In another prior art arrangement, an energy level selection switch is employed to selectively allow different resistors to be switched into a voltage divider formed with a first variable resistor placed across an energy storage capacitor. By selectively switching a particular resistance into the divider, the voltage applied to the capacitor and, hence, the energy stored for discharge, can be controlled. The variable resistor can also be adjusted to proportionally increase or decrease the voltage applied to, and energy stored by, the capacitor at each energy level.
A plurality of displays are also employed by this arrangement to indicate the particular energy level selected. More particularly, another voltage divider is employed to produce a plurality of reference voltages for use by comparators in controlling the operation of the displays. These comparators compare the voltage applied to the capacitor with one or more reference voltages to ensure that the applied voltage is within the range required to provide the desired energy storage and discharge. A second variable resistor common to each leg of this voltage divider allows the reference voltages input to the comparators to be adjusted so that the relationship between the capacitor voltages and the activation of a particular display can be controlled.
Although the adjustment of either of the variable resistors noted above represents a calibration, some improvement can still be made in the calibration of the defibrillator. For example, it would be desirable if calibration of the defibrillation discharge could be accomplished separately for each discharge level, rather than via a single adjustment that affects each level simultaneously. Such an approach would avoid the necessity of repeating the calibration performed for previous levels when an adjustment is made in a subsequent energy level calibration. It would also be desirable if the calibration procedure could be performed on the basis of the energy actually discharged rather than on parameters such as the voltage applied to the capacitor to develop a stored charge.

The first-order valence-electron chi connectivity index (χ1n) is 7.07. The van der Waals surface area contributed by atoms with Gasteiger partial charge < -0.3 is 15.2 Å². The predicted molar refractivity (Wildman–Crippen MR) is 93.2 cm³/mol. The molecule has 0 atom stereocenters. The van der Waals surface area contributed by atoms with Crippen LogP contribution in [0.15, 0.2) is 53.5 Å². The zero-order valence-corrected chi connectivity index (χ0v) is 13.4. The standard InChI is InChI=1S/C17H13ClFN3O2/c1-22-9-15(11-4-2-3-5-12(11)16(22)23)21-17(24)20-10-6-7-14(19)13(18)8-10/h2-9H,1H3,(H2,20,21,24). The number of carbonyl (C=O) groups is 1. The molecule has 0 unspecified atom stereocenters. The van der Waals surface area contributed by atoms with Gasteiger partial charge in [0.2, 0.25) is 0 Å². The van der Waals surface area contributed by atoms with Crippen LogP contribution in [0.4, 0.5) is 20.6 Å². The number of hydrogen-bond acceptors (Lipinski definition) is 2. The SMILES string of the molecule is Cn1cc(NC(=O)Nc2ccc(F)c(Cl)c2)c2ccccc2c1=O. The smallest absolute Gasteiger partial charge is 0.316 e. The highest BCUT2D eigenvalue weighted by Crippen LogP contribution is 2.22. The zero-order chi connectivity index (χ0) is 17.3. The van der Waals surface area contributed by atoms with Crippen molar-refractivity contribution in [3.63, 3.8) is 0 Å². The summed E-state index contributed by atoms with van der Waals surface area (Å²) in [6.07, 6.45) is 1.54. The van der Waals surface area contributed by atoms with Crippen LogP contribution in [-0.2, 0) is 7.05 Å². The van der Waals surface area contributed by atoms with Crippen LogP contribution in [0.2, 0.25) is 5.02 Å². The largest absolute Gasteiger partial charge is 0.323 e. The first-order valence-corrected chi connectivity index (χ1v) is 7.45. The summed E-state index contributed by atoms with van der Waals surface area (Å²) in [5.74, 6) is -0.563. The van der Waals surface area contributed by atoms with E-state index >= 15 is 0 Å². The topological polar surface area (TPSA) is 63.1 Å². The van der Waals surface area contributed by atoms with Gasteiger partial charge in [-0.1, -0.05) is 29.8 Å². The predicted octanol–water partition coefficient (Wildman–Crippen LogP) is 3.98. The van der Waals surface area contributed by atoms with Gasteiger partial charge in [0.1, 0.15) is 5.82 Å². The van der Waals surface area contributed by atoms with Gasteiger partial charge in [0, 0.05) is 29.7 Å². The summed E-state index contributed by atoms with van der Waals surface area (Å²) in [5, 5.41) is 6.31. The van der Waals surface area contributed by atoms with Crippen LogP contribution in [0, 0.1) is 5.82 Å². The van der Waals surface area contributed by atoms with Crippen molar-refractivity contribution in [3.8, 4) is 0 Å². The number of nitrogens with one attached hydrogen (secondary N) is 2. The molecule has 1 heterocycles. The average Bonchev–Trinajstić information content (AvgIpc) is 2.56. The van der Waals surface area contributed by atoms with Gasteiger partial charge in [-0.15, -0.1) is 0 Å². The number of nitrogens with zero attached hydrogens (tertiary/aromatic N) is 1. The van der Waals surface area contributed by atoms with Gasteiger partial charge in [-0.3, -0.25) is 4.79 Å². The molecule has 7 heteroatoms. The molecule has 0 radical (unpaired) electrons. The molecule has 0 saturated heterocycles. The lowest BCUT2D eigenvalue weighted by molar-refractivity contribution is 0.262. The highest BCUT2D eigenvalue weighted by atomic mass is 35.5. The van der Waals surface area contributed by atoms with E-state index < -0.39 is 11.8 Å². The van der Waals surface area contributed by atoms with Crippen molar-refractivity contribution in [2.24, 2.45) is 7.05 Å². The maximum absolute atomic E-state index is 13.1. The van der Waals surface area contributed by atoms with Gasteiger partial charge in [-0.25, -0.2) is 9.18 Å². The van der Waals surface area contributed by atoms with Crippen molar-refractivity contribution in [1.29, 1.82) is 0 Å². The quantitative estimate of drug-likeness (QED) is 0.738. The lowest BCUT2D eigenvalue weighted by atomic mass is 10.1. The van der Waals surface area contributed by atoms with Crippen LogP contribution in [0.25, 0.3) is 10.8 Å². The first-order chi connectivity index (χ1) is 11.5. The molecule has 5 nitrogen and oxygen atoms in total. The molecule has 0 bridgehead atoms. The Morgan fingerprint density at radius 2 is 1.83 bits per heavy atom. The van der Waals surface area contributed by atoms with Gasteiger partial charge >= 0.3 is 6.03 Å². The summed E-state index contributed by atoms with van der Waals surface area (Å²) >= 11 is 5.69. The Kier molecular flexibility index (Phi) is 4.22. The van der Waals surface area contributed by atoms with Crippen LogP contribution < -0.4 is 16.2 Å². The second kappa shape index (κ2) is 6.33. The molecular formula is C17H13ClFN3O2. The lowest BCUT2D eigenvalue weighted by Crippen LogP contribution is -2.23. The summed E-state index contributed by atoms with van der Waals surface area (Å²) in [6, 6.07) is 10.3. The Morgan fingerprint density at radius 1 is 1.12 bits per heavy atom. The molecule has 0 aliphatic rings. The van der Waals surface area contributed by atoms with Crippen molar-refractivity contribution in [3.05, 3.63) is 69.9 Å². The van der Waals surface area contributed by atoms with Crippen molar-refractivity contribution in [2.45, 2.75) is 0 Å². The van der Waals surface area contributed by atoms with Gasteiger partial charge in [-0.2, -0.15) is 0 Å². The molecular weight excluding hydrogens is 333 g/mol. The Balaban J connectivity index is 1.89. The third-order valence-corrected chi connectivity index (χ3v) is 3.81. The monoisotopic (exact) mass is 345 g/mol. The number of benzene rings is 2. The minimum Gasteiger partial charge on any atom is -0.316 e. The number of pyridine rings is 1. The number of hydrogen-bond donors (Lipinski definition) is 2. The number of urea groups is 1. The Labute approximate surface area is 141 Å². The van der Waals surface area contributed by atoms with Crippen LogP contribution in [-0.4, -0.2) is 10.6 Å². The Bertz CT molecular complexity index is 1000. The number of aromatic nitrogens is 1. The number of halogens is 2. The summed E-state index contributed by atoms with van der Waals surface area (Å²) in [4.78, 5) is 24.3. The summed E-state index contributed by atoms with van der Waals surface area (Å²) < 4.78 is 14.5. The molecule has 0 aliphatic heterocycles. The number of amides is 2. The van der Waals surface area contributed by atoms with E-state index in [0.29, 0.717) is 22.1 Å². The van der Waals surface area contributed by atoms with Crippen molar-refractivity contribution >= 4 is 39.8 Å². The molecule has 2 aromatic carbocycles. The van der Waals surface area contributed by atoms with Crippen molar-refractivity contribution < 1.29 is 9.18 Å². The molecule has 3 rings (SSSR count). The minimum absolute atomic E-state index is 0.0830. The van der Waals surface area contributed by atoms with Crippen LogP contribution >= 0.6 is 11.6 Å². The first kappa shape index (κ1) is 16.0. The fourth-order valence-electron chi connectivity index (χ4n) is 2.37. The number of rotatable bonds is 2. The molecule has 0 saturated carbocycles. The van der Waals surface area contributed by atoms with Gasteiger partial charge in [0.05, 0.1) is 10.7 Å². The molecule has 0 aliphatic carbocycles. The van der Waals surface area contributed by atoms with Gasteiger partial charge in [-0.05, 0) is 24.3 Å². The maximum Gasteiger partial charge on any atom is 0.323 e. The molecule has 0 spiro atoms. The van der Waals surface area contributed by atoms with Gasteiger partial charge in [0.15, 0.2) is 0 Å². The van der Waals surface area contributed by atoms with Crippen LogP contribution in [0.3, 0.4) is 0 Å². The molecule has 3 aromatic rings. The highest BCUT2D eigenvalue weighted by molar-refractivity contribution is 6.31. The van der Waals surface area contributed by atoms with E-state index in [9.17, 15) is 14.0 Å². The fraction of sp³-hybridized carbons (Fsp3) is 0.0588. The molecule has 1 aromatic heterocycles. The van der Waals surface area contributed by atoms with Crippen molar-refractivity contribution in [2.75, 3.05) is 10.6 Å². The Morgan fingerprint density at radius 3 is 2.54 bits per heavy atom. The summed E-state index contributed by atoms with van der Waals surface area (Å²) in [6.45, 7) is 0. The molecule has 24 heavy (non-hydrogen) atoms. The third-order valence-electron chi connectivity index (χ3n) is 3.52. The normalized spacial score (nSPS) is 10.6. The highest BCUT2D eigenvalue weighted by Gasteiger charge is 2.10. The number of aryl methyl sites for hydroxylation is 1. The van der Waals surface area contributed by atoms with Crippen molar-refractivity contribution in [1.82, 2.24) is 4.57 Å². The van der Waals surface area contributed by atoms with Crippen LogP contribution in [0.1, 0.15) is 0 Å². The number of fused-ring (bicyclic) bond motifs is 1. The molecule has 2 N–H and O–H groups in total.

In accordance with this invention, a method and apparatus for calibrating a defibrillator are disclosed. Briefly, data concerning an actual discharge of energy at a select discharge level is employed to control subsequent discharges at the same level to improve the accuracy of the discharges. This process is then repeated for each of the discharge levels that can be selected by the operator.
In accordance with a particular aspect of the invention, a defibrillator is disclosed for discharging energy to a patient. The defibrillator includes an input device for allowing a measurement of the energy to be input to the defibrillator. A control device is further included for controlling the discharge of energy in response to the measurement of energy input to the defibrillator. A device for selecting one of a plurality of energy levels for discharge by the defibrillator may also be employed along with a display device for producing a display of the one of the plurality of energy levels selected.
The invention will presently be described in greater detail, by way of example, with reference to the accompanying drawings, wherein:
FIG. 1 is a block diagram of a defibrillator constructed in accordance with this invention;
FIG. 2 is a more detailed diagram of the defibrillator of FIG. 1; and
FIG. 3 is a flow chart depicting the operation of a calibration circuit employed by the defibrillator of FIG. 1.